In general, there are some kind of bright spots in Asia. For instance, the Chinese market has recovered in terms of the number of flights quite well; this week, they’re only 18 percent, that is one-eighth percent down compared to the same week last year. South Korea and Japan are about 50 percent down or so. Qatar Airways is keeping the market more or less alive.

Do you expect gradual, step-by-step moves in terms of the recovery of Europe/ Asia flights?

I did not expect much of recovery this summer, to be honest. What is happening is that within Asia – or “Austral-Asia” rather, because they're trying to include Australia and New Zealand, as well – they are trying to create some sort of a travel bubble. But the authorities in Asian countries are very cautious about even reopening international travel within the region. I don't think we are talking about reopening travel with Europe in  earnest for quite a while because the situation, from the Asian government's perspective, is horrible.

There are different approaches toward how to view the situation in general in the two parts of the world, and Asian governments are being more cautious than the European governments. I don't really see much reopening. There will be some flights, maybe we will see adding more frequencies, some business travel as the way the Singapore government puts it is that first, we will be returning to essential business travel. I'm not even sure that the tourist traffic will be back this year.

What about by the fall?

We will probably see some business travel returning toward the end of the summer. We may see a gradual reopening throughout the fall. But I don't see tourist travel returning this year at all.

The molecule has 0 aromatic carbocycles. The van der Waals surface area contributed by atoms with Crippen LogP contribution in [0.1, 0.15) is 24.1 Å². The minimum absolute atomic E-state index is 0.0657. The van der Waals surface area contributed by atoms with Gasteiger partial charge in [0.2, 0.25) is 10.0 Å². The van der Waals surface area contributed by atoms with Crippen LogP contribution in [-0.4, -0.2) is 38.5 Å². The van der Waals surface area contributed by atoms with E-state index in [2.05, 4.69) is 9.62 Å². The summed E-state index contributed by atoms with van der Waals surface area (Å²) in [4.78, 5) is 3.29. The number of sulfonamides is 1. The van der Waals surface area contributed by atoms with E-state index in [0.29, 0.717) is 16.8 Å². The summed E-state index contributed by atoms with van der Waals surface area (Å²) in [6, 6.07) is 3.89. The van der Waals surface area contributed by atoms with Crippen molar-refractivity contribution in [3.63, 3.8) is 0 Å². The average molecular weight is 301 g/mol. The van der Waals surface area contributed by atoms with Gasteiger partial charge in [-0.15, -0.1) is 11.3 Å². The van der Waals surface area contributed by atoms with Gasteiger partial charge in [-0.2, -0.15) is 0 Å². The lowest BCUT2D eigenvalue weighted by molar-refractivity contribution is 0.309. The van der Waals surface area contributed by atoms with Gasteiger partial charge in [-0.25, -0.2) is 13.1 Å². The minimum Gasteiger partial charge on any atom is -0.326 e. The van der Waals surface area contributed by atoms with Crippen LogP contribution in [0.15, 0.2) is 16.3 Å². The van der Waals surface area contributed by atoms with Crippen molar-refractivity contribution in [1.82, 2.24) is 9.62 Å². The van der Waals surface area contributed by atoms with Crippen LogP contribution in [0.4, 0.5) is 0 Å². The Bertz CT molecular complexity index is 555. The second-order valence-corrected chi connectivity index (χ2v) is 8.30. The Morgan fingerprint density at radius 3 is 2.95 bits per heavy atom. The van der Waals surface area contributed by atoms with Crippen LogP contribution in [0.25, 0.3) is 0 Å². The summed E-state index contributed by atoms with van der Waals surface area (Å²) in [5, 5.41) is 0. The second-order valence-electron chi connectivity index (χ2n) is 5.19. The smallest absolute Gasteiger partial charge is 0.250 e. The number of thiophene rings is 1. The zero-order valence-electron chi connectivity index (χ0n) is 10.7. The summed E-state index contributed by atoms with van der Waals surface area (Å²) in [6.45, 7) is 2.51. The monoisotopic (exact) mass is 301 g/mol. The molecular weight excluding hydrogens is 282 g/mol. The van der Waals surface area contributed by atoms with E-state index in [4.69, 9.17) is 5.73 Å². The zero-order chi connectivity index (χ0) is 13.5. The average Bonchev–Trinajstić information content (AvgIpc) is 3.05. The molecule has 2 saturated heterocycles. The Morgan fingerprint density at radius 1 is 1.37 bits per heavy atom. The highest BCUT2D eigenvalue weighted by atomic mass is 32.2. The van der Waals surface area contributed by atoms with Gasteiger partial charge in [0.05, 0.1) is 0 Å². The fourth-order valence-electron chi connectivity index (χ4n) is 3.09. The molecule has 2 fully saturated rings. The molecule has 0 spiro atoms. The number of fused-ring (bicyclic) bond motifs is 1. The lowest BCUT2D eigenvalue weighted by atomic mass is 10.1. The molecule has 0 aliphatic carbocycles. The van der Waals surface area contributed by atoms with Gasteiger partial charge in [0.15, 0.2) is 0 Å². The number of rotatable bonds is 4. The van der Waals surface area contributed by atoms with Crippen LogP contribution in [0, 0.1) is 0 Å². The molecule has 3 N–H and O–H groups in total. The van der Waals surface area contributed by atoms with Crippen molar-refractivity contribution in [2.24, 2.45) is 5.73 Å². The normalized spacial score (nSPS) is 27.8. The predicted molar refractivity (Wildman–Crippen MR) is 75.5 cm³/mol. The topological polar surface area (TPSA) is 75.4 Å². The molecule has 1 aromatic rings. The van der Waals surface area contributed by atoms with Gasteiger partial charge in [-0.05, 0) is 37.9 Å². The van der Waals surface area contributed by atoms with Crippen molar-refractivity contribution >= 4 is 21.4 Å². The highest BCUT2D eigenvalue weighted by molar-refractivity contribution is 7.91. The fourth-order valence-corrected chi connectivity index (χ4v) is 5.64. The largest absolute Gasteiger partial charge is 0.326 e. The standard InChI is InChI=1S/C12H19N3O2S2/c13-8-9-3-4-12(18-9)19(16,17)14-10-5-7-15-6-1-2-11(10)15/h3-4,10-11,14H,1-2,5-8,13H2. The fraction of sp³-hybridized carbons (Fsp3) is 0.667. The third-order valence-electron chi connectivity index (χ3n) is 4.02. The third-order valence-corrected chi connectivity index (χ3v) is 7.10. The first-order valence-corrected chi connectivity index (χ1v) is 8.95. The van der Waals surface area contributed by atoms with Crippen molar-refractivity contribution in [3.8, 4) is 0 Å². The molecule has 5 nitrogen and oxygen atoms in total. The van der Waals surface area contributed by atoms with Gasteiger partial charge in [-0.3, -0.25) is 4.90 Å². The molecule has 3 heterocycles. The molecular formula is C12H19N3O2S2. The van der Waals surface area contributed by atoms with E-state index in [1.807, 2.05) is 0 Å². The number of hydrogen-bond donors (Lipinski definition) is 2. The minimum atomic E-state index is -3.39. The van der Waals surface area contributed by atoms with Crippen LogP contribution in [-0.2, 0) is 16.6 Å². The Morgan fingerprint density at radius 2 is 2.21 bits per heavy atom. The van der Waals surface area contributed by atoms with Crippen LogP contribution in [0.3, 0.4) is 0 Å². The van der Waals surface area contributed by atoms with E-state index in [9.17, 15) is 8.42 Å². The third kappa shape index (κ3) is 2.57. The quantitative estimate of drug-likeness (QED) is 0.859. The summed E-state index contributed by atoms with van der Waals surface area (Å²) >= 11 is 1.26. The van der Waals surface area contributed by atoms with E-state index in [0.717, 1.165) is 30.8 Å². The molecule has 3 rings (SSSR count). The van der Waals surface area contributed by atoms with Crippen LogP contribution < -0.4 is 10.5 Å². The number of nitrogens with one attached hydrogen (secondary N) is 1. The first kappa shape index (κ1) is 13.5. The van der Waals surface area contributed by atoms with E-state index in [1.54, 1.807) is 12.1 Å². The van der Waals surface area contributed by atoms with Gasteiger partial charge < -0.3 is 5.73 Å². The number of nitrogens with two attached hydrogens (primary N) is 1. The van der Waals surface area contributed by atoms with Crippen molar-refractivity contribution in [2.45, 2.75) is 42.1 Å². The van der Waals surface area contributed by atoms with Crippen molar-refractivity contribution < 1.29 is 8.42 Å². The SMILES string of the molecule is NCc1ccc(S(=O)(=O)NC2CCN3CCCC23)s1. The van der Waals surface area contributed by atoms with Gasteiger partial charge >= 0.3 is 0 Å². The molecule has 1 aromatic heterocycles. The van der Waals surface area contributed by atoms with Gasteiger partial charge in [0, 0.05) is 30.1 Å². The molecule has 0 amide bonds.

What's your expectation in terms of how pricing strategies will evolve over the next year?

As with everything, it depends. First, I expected some airlines to go under. And once demand returned, I was expecting that there would be a period when prices would go up.

Now, I'm thinking that maybe prices will not go up that much. Sure, the airlines will be facing somewhat higher cost of compliance, which I think the biggest issue is not so much the cleaning, the aircraft, the face masks, personal protective equipment for crew, etc., but rather I see the biggest issue for the airlines in the potential increasing turnaround times.

In terms of confidence, which airline business models do you expect to come out of this challenging period as the more dominant? Will the legacy flag carriers come out on top? Or do you see LCCs as the likely winner?

Ryanair and easyJet are large LCC carriers. They have more cash on hand because they are more profitable in Europe than the so-called legacy carriers.

Some of the more established carriers —which does not necessarily mean older carriers—are better positioned toward recovery. When I say more established carriers, I’m including Ryanair, which has been around for a couple of decades and has earned its reputation for being as safe as anybody else.  I don't see why they won't be able to recover quite well.

The reputation of the carrier, in terms of safety, customer service, etc., will play a more important role than the airlines business model.